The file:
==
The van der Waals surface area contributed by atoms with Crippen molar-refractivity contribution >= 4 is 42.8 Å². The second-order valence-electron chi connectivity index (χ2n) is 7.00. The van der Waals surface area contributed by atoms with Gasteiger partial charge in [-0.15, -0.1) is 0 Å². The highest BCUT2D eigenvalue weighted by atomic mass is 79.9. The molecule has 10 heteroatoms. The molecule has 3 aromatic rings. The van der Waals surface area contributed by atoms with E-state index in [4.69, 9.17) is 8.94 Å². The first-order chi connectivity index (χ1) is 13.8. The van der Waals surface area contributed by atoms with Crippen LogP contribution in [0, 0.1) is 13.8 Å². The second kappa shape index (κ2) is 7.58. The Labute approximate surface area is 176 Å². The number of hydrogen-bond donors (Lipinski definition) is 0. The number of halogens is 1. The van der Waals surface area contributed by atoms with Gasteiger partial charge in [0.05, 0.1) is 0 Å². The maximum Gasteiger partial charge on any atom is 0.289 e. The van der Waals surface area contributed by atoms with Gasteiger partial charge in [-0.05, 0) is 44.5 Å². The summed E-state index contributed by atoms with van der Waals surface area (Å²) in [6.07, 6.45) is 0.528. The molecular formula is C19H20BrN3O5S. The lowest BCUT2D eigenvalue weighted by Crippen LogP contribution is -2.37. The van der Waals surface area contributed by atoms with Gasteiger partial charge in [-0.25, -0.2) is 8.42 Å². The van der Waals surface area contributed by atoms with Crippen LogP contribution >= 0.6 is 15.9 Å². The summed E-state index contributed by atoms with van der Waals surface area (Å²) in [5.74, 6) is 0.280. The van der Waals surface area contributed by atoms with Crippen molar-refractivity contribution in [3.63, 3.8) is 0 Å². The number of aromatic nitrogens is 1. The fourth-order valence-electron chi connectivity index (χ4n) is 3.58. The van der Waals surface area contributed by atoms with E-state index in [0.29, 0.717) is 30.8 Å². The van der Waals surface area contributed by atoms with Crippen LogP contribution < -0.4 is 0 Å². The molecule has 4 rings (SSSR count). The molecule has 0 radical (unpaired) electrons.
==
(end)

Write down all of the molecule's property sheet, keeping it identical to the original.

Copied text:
The van der Waals surface area contributed by atoms with Crippen molar-refractivity contribution >= 4 is 42.8 Å². The second-order valence-electron chi connectivity index (χ2n) is 7.00. The van der Waals surface area contributed by atoms with Gasteiger partial charge in [-0.15, -0.1) is 0 Å². The highest BCUT2D eigenvalue weighted by atomic mass is 79.9. The molecule has 10 heteroatoms. The molecule has 3 aromatic rings. The van der Waals surface area contributed by atoms with E-state index in [4.69, 9.17) is 8.94 Å². The first-order chi connectivity index (χ1) is 13.8. The van der Waals surface area contributed by atoms with Crippen LogP contribution in [0, 0.1) is 13.8 Å². The second kappa shape index (κ2) is 7.58. The Labute approximate surface area is 176 Å². The number of hydrogen-bond donors (Lipinski definition) is 0. The number of halogens is 1. The van der Waals surface area contributed by atoms with Gasteiger partial charge in [0.05, 0.1) is 0 Å². The maximum Gasteiger partial charge on any atom is 0.289 e. The van der Waals surface area contributed by atoms with Gasteiger partial charge in [-0.05, 0) is 44.5 Å². The summed E-state index contributed by atoms with van der Waals surface area (Å²) in [6.07, 6.45) is 0.528. The molecular formula is C19H20BrN3O5S. The lowest BCUT2D eigenvalue weighted by Crippen LogP contribution is -2.37. The van der Waals surface area contributed by atoms with Gasteiger partial charge in [-0.25, -0.2) is 8.42 Å². The van der Waals surface area contributed by atoms with Crippen LogP contribution >= 0.6 is 15.9 Å². The summed E-state index contributed by atoms with van der Waals surface area (Å²) in [5.74, 6) is 0.280. The van der Waals surface area contributed by atoms with Crippen molar-refractivity contribution in [3.63, 3.8) is 0 Å². The number of aromatic nitrogens is 1. The fourth-order valence-electron chi connectivity index (χ4n) is 3.58. The van der Waals surface area contributed by atoms with E-state index in [0.29, 0.717) is 30.8 Å². The van der Waals surface area contributed by atoms with Crippen LogP contribution < -0.4 is 0 Å². The molecule has 4 rings (SSSR count). The molecule has 0 radical (unpaired) electrons.